I have been, especially most recently, in error. But the error was not mine alone. I, however, will take as lessons what errors were truly mine, and I will not place blame where it does not belong. I will not take upon myself full blame, nor will I shrug it off onto others when it is tailored for me.
My pain is not an excuse, even if it might be an explanation. My fear, compelling as it is towards acts of desperation, has ruled all too often and subsequently has upturned the potentially flat stones upon which my future path may have been otherwise laid. The ground before me now is unsettled, uncertain, and I have only to become more comfortable with that terrifying foreign land of The Unknown. Knowing that I still have wonderful companions along such a path is heartening.
Today, however, I step off the path, briefly, in order to risk the reflective and refreshing nature of the calm waters there. The fears of its depths are visceral, but perhaps nothing is more terrifying than the nature of it’s placid surface. For nothing is as terrifying as the depths within us, reflected in quiet and still moments besides our paths.
The dark nights of the soul will haunt more than any external spectre.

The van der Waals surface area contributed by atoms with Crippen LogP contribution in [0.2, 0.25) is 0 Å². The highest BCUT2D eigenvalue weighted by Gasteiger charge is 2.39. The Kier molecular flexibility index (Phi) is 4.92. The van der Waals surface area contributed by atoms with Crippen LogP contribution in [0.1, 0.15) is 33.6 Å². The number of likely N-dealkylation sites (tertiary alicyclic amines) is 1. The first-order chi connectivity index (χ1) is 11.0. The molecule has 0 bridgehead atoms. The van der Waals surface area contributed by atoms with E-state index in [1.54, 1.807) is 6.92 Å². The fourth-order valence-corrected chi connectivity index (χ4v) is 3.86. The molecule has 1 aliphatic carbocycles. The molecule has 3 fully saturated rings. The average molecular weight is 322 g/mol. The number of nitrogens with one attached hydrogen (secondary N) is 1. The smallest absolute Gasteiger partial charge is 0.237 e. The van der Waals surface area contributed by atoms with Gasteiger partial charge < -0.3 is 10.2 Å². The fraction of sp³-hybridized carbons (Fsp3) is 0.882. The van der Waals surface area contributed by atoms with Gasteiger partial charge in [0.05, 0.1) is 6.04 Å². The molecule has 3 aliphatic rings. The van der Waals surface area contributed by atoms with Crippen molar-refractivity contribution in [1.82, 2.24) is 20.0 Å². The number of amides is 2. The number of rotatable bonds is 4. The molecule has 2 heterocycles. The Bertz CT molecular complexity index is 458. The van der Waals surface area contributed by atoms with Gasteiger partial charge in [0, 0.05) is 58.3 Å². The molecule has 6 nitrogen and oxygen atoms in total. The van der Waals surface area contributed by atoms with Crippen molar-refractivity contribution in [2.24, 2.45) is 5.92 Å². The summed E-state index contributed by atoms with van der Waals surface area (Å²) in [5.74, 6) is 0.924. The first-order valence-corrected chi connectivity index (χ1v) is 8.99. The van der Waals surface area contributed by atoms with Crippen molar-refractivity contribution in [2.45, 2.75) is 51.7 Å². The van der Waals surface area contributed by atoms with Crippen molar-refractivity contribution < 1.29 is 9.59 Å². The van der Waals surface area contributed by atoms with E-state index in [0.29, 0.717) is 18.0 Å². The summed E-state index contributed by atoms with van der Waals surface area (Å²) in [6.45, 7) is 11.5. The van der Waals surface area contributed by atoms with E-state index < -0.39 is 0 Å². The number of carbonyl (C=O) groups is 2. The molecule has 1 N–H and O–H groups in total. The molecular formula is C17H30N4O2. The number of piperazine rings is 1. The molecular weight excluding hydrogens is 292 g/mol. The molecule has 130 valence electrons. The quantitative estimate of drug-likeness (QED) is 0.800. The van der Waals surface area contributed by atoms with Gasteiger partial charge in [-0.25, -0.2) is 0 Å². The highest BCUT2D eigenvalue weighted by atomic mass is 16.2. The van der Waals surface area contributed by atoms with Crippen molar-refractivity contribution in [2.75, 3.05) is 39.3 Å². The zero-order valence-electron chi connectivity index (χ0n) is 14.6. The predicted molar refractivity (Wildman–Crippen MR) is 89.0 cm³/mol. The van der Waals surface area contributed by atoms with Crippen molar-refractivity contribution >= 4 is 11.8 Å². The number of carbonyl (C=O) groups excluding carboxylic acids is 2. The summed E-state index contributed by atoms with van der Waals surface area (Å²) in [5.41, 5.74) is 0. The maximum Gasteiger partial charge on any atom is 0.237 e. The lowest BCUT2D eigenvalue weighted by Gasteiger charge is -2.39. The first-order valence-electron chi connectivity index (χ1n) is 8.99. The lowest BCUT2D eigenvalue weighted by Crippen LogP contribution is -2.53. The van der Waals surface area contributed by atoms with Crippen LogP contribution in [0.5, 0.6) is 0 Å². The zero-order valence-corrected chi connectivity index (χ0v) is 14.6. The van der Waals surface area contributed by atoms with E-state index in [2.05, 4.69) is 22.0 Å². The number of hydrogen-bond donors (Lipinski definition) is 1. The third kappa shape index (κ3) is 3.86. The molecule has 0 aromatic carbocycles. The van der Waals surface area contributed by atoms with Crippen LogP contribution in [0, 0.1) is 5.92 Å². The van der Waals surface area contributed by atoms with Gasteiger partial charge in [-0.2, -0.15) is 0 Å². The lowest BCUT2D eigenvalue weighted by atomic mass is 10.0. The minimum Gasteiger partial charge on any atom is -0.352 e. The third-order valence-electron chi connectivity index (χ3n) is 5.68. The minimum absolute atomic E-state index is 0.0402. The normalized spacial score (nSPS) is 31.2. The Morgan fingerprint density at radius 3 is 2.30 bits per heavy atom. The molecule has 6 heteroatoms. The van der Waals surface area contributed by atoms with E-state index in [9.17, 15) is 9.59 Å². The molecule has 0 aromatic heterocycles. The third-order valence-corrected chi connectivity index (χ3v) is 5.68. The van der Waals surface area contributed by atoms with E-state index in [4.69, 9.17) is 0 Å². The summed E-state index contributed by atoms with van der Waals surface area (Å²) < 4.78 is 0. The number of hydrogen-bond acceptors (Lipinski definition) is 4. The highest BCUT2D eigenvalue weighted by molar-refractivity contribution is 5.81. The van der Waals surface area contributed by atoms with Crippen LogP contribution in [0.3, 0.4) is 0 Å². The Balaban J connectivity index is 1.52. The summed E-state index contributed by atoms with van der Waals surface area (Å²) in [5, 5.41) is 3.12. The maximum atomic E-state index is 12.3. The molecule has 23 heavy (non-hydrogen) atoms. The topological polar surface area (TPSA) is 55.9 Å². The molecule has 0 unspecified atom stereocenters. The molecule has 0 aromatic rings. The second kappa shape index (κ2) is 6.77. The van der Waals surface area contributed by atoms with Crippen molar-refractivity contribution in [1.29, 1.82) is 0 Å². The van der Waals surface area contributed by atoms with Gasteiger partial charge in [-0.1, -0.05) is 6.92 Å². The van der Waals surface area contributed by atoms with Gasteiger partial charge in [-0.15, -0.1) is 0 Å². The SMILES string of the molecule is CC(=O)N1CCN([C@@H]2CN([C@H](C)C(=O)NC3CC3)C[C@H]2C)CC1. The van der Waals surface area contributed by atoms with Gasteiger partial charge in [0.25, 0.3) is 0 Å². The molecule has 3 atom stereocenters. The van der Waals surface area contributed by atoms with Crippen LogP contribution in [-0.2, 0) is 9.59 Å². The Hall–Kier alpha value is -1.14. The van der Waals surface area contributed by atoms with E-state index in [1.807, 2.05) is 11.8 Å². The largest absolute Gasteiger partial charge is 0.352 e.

He who fights with monsters should look to it that he himself does not become a monster. And when you gaze long into an abyss the abyss also gazes into you.
-Nietzsche, BGE §146
In the calm, quiet, depths of the night you can no longer run away from yourself. Assuming, of course, you are sensitive to your own light and darkness, these quiet moments will sometimes compel insomnia and self-criticism. And yet some seem to be immune to the disquieting contrasts that the blinding light of solitude create within us, not seeing the shapes of the shadows that exposure and attention engender. Some people can’t be self-critical because they are blind to their own flaws.
I am reminded of J.S. Mill’s question of Socrates and pigs, and a tangential concern springs to mind; is it better to remain aware of our flaws and errors and unsatisfied or unaware and satisfied? Is it better to be content and ignorant of these contrasts within our dark souls? That is, is it better to see ourselves as righteous when none of us are? Would it be better to blind ourselves, like old Oedipus, to the truth of our condition?
Is ignorance bliss?